When Visa and PayPal announced a strategic partnership that would see the largest payments network in the world and the largest digital payments network jointly leveraging their considerable individual strengths to accelerate the pace of digital payment innovation and adoption last July, then Visa CEO, Charlie Scharf, said that it was “all about driving growth in the electronic payments universe.”
That universe now includes the Asia-Pacific region.
In a press release issued yesterday (April 4), Visa and PayPal made official something that Visa Group Executive for Asia-Pacific, Chris Clark, said had been in the works almost since the partnership was first announced.
According to him, it will likely be done in the next couple of weeks.
In a conversation with Karen Webster yesterday shortly before the news went public, PayPal’s Head of Global Core Payments, Jim Magats, said this partnership structure is “market specific and takes the goodness of the U.S. deal and the principle of consumer choice and makes it come alive in an exciting and dynamic region of the world.”
The “goodness” of that U.S. deal includes giving Visa cards prominent positioning in the PayPal wallet — extending consumer choice in a way that preserves the issuer’s brand. It also includes access to Visa’s Digital Engagement Platform for tokenization, the enablement of contactless in-store payments and access to Visa Direct for instant deposits.
For the Asia-Pacific region, Magats said that, given its incredibly large and incredibly diverse payments environments, there isn’t a one-size-fits-all Asia-Pacific solution. Initial plans include auto provisioning of Visa products in the PayPal wallet for pan-region issuers and access to VDEP and Visa Direct — something Magats described as the “convenience and security core” of the PayPal-Visa pair-up.
As the partnership evolves, Magats noted that the pair will explore a variety of “in-store” payments methods, including contactless in markets like Australia, where terminals and behaviors support such acceptance, and QR codes in markets like India and Singapore, where merchants can implement low-cost solutions to enable digital payments acceptance. QR codes, if you recall, are a core competency of mobile payments provider Paydiant, which PayPal acquired in March of 2015.
But apart from that, Magats said that the Asia-Pacific expansion is also about using that core as a starting point to build more market-specific services for the myriad developed and developing economies that make up the region.
Building for a Developing Future
Magats told Webster that some of Asia-Pacific’s biggest challenges were also its biggest opportunities: Size of population does not equal number of people who are able to participate fully in the digital commerce ecosystem. That’s what, he said, made the move to Asia-Pacific so appealing — and the pair’s first stop.
“Visa and PayPal both have a number of creative assets that we can use to remove cash from the ecosystem and fully engage that consumer who’s sitting on the sidelines of the digital economy because they don’t today have access to credit cards or debit cards.”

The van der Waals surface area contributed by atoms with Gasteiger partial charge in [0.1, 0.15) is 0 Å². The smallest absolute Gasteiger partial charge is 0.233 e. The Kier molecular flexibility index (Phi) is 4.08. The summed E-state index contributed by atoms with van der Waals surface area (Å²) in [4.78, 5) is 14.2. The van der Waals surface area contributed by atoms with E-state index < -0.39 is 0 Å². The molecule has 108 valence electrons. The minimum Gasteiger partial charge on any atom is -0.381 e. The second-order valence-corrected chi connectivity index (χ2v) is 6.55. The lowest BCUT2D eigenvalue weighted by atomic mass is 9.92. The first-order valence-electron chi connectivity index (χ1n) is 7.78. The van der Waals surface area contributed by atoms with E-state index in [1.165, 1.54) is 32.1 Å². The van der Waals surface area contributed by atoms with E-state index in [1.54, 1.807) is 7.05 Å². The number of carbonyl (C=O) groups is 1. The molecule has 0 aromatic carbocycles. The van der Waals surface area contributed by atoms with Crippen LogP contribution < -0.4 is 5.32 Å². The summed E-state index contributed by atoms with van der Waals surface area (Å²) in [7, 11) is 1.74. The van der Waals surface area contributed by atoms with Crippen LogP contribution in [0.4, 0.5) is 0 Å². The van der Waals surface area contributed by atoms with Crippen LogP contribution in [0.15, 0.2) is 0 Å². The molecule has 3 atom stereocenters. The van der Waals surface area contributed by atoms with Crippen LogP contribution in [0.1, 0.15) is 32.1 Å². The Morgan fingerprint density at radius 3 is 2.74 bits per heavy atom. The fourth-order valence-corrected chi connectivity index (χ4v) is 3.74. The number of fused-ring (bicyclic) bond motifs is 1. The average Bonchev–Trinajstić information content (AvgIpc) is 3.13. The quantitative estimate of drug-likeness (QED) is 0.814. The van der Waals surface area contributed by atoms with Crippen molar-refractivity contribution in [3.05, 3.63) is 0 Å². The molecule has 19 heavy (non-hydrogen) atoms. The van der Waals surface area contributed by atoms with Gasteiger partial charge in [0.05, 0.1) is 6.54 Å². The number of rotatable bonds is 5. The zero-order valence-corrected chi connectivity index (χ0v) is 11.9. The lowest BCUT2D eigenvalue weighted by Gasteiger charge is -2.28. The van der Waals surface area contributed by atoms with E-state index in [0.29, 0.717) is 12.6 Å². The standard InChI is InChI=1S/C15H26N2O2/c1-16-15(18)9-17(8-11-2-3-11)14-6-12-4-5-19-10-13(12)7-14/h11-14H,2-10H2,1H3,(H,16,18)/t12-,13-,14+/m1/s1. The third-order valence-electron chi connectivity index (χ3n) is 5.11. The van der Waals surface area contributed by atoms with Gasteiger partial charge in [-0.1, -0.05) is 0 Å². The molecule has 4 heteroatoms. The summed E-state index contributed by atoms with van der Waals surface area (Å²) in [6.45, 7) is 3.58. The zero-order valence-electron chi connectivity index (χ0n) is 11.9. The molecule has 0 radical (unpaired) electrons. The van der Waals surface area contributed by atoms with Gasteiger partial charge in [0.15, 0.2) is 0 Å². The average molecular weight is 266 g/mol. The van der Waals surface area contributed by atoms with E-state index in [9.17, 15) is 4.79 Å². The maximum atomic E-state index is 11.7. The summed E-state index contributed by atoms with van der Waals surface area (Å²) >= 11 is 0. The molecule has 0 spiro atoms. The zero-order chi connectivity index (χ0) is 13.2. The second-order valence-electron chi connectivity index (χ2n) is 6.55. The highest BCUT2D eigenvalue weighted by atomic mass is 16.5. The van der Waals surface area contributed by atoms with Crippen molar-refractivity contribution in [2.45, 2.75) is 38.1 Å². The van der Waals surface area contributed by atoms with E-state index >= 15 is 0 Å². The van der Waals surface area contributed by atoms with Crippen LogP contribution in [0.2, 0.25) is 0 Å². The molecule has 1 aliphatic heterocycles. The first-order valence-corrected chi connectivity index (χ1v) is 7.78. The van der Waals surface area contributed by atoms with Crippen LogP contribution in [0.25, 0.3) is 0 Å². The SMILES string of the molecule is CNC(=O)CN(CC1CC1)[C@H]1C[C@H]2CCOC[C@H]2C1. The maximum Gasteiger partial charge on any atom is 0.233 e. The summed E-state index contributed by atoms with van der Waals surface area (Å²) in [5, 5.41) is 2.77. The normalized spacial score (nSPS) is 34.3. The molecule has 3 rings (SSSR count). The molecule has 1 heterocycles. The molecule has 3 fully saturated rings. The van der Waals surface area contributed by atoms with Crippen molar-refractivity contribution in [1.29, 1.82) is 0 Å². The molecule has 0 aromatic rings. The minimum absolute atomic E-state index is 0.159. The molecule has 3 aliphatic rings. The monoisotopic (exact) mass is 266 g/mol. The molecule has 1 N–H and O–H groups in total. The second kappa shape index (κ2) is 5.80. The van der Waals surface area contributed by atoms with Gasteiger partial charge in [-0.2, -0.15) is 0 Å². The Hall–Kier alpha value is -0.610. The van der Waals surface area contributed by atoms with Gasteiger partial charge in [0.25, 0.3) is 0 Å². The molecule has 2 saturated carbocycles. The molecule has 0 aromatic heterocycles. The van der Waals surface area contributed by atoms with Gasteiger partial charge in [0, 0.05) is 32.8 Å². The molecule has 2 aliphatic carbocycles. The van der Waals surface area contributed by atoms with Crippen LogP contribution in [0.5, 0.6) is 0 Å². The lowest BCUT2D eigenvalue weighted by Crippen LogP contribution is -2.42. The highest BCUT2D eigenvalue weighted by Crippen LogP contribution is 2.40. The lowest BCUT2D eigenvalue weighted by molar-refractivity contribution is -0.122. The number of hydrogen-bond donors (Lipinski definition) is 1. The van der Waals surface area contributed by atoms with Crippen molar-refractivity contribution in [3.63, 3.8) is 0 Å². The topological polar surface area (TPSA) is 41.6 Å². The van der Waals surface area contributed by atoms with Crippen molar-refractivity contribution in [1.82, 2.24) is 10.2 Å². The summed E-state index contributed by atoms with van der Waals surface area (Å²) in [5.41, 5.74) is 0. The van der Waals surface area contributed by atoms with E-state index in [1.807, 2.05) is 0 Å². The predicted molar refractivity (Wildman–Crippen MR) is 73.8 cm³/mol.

Mobile usage — particularly mobile payments — are accelerating quickly in the region, noted Magats: at about 2-3 times the pace of the United States. But the banking infrastructure that underlies it is an entirely different story: one that reflects something that’s about 2-3 times less advanced than what is a standard offer in the U.S.
So even though there are some very familiarly developed economies with very well established card-based consumers — Australia most notably — you also have economies like India, where there are 420 million people without any form of a bank account; super modern centers like Hong Kong, where only 70 percent of the population owns credit or debit cards and Japan, where most people still use cash.
“If you take PayPal mobile checkout and security and combine that with Visa’s global network and issuing bank footprint, we can co-create the digital wallet experiences these financial institutions want but struggle to deliver,” Magats told Webster.
PayPal, Magats notes, gets access to a new set of potential users in a region that they can more fully serve.
“In Asia, we have been more [of a] net exporter — with more people selling into us than buying. We think this partnership could drive a lot of consumers into our ecosystem … many [of whom] have not been as familiar with PayPal, but who we will be able to access more frequently as we partner with banks to be their digital channel of choice. This is really a chance to pursue scale at a whole new level.”
Building a New Level
A lot of money — in the U.S. and around the world — has been spent “chasing mobile wallets,” a notion that PayPal and Visa now think isn’t really the relevant storyline anymore. Instead, Magats said, their partnership will create access to a worldwide digital payments network that is issuer-centric, wide-ranging, easy to use, standardized, interoperable — and inoculated against fraud.
It’s a suitable hedge for issuers in the region who are feeling the pressure from domestic mobile wallet providers that look to disintermediate rather than partner with them. PayPal and Visa together, Magats said, is the perfect digital one-two punch — offering a digital distribution network that issuers can literally turn on and scale up very quickly.